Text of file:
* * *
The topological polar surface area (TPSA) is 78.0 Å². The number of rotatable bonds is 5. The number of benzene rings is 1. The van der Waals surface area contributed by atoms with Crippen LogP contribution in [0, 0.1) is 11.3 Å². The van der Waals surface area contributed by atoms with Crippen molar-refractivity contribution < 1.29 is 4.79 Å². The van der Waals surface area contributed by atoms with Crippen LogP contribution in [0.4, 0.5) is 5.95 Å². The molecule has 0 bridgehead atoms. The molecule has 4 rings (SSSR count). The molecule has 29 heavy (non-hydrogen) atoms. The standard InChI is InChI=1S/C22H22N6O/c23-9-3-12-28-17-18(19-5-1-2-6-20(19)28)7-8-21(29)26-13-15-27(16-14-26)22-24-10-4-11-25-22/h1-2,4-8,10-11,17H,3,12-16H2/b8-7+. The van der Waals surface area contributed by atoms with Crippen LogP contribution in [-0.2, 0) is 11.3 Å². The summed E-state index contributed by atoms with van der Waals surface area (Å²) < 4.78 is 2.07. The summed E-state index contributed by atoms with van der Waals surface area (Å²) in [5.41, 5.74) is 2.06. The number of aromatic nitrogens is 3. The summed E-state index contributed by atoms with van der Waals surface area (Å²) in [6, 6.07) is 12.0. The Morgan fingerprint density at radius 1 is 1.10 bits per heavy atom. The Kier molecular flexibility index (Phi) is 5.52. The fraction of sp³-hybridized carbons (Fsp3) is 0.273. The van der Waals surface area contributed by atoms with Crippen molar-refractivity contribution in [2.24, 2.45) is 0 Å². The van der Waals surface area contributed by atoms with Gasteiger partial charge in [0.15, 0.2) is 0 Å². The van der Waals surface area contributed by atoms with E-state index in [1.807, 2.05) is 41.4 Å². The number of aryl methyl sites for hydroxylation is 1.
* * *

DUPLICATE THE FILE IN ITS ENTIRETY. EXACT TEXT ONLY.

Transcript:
The topological polar surface area (TPSA) is 78.0 Å². The number of rotatable bonds is 5. The number of benzene rings is 1. The van der Waals surface area contributed by atoms with Crippen LogP contribution in [0, 0.1) is 11.3 Å². The van der Waals surface area contributed by atoms with Crippen molar-refractivity contribution < 1.29 is 4.79 Å². The van der Waals surface area contributed by atoms with Crippen LogP contribution in [0.4, 0.5) is 5.95 Å². The molecule has 0 bridgehead atoms. The molecule has 4 rings (SSSR count). The molecule has 29 heavy (non-hydrogen) atoms. The standard InChI is InChI=1S/C22H22N6O/c23-9-3-12-28-17-18(19-5-1-2-6-20(19)28)7-8-21(29)26-13-15-27(16-14-26)22-24-10-4-11-25-22/h1-2,4-8,10-11,17H,3,12-16H2/b8-7+. The van der Waals surface area contributed by atoms with Crippen LogP contribution in [-0.2, 0) is 11.3 Å². The summed E-state index contributed by atoms with van der Waals surface area (Å²) < 4.78 is 2.07. The summed E-state index contributed by atoms with van der Waals surface area (Å²) in [5.41, 5.74) is 2.06. The number of aromatic nitrogens is 3. The summed E-state index contributed by atoms with van der Waals surface area (Å²) in [6, 6.07) is 12.0. The Morgan fingerprint density at radius 1 is 1.10 bits per heavy atom. The Kier molecular flexibility index (Phi) is 5.52. The fraction of sp³-hybridized carbons (Fsp3) is 0.273. The van der Waals surface area contributed by atoms with Crippen molar-refractivity contribution in [2.24, 2.45) is 0 Å². The van der Waals surface area contributed by atoms with Gasteiger partial charge in [0.15, 0.2) is 0 Å². The van der Waals surface area contributed by atoms with E-state index in [1.807, 2.05) is 41.4 Å². The number of aryl methyl sites for hydroxylation is 1.